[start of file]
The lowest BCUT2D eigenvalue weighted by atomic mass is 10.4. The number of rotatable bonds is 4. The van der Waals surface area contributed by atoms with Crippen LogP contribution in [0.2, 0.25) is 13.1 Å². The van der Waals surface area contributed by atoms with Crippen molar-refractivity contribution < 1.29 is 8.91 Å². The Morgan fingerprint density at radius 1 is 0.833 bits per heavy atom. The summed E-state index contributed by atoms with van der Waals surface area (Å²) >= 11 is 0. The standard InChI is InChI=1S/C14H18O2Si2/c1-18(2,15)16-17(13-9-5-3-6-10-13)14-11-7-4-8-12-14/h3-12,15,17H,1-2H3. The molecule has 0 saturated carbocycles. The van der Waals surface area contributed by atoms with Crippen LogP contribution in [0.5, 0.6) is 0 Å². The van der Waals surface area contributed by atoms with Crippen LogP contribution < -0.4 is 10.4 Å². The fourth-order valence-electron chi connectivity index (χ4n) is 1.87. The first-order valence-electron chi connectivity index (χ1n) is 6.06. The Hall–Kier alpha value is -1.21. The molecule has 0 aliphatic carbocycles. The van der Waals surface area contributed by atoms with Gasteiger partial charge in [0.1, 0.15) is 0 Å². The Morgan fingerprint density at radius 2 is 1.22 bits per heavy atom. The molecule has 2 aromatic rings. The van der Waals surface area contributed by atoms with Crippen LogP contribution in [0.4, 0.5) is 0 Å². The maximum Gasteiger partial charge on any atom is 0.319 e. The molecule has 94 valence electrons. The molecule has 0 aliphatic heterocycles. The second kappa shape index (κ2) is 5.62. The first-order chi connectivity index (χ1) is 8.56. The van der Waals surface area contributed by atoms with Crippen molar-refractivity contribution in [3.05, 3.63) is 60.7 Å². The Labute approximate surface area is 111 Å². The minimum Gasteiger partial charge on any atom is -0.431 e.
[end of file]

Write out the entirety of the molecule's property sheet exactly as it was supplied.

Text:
The lowest BCUT2D eigenvalue weighted by atomic mass is 10.4. The number of rotatable bonds is 4. The van der Waals surface area contributed by atoms with Crippen LogP contribution in [0.2, 0.25) is 13.1 Å². The van der Waals surface area contributed by atoms with Crippen molar-refractivity contribution < 1.29 is 8.91 Å². The Morgan fingerprint density at radius 1 is 0.833 bits per heavy atom. The summed E-state index contributed by atoms with van der Waals surface area (Å²) >= 11 is 0. The standard InChI is InChI=1S/C14H18O2Si2/c1-18(2,15)16-17(13-9-5-3-6-10-13)14-11-7-4-8-12-14/h3-12,15,17H,1-2H3. The molecule has 0 saturated carbocycles. The van der Waals surface area contributed by atoms with Crippen LogP contribution in [0.5, 0.6) is 0 Å². The van der Waals surface area contributed by atoms with Crippen LogP contribution < -0.4 is 10.4 Å². The fourth-order valence-electron chi connectivity index (χ4n) is 1.87. The first-order valence-electron chi connectivity index (χ1n) is 6.06. The Hall–Kier alpha value is -1.21. The molecule has 0 aliphatic carbocycles. The van der Waals surface area contributed by atoms with Gasteiger partial charge in [0.1, 0.15) is 0 Å². The Morgan fingerprint density at radius 2 is 1.22 bits per heavy atom. The molecule has 2 aromatic rings. The van der Waals surface area contributed by atoms with Crippen LogP contribution in [0.4, 0.5) is 0 Å². The maximum Gasteiger partial charge on any atom is 0.319 e. The molecule has 94 valence electrons. The molecule has 0 aliphatic heterocycles. The second kappa shape index (κ2) is 5.62. The first-order chi connectivity index (χ1) is 8.56. The van der Waals surface area contributed by atoms with Crippen molar-refractivity contribution in [3.05, 3.63) is 60.7 Å². The Labute approximate surface area is 111 Å². The minimum Gasteiger partial charge on any atom is -0.431 e.